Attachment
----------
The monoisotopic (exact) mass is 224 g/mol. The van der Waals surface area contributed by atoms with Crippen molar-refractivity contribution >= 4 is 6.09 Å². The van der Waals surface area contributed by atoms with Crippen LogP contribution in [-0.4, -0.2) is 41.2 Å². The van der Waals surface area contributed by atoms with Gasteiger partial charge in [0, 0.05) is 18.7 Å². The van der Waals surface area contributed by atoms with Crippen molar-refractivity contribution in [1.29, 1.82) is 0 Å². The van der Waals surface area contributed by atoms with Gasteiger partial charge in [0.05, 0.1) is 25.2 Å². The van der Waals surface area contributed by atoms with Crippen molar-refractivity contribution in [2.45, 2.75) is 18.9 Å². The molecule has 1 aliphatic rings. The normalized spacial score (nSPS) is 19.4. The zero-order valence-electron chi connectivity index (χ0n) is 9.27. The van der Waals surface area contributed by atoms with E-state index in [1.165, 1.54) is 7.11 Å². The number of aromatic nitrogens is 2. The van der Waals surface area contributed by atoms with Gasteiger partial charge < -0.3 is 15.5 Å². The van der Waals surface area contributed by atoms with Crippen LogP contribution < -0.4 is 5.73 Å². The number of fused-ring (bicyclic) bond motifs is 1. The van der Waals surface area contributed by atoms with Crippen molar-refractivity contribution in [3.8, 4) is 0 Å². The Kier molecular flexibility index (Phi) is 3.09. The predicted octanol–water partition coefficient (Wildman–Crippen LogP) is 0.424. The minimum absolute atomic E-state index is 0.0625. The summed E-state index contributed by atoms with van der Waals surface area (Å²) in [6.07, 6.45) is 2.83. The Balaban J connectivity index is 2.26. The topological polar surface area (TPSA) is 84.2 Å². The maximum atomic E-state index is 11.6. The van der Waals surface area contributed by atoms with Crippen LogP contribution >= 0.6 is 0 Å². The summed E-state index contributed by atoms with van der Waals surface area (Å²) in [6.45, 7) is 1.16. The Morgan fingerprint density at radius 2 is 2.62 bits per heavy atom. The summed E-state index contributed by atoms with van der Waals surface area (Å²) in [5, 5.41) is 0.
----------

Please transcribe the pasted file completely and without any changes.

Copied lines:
The monoisotopic (exact) mass is 224 g/mol. The van der Waals surface area contributed by atoms with Crippen molar-refractivity contribution >= 4 is 6.09 Å². The van der Waals surface area contributed by atoms with Crippen LogP contribution in [-0.4, -0.2) is 41.2 Å². The van der Waals surface area contributed by atoms with Gasteiger partial charge in [0, 0.05) is 18.7 Å². The van der Waals surface area contributed by atoms with Crippen molar-refractivity contribution in [1.29, 1.82) is 0 Å². The van der Waals surface area contributed by atoms with Gasteiger partial charge in [0.05, 0.1) is 25.2 Å². The van der Waals surface area contributed by atoms with Crippen molar-refractivity contribution in [2.45, 2.75) is 18.9 Å². The molecule has 1 aliphatic rings. The normalized spacial score (nSPS) is 19.4. The zero-order valence-electron chi connectivity index (χ0n) is 9.27. The van der Waals surface area contributed by atoms with E-state index in [1.165, 1.54) is 7.11 Å². The number of aromatic nitrogens is 2. The van der Waals surface area contributed by atoms with Gasteiger partial charge < -0.3 is 15.5 Å². The van der Waals surface area contributed by atoms with Crippen LogP contribution < -0.4 is 5.73 Å². The number of fused-ring (bicyclic) bond motifs is 1. The van der Waals surface area contributed by atoms with Crippen molar-refractivity contribution in [3.8, 4) is 0 Å². The Kier molecular flexibility index (Phi) is 3.09. The predicted octanol–water partition coefficient (Wildman–Crippen LogP) is 0.424. The minimum absolute atomic E-state index is 0.0625. The summed E-state index contributed by atoms with van der Waals surface area (Å²) in [6.07, 6.45) is 2.83. The Balaban J connectivity index is 2.26. The topological polar surface area (TPSA) is 84.2 Å². The maximum atomic E-state index is 11.6. The van der Waals surface area contributed by atoms with Crippen LogP contribution >= 0.6 is 0 Å². The summed E-state index contributed by atoms with van der Waals surface area (Å²) in [6.45, 7) is 1.16. The Morgan fingerprint density at radius 2 is 2.62 bits per heavy atom. The summed E-state index contributed by atoms with van der Waals surface area (Å²) in [5, 5.41) is 0.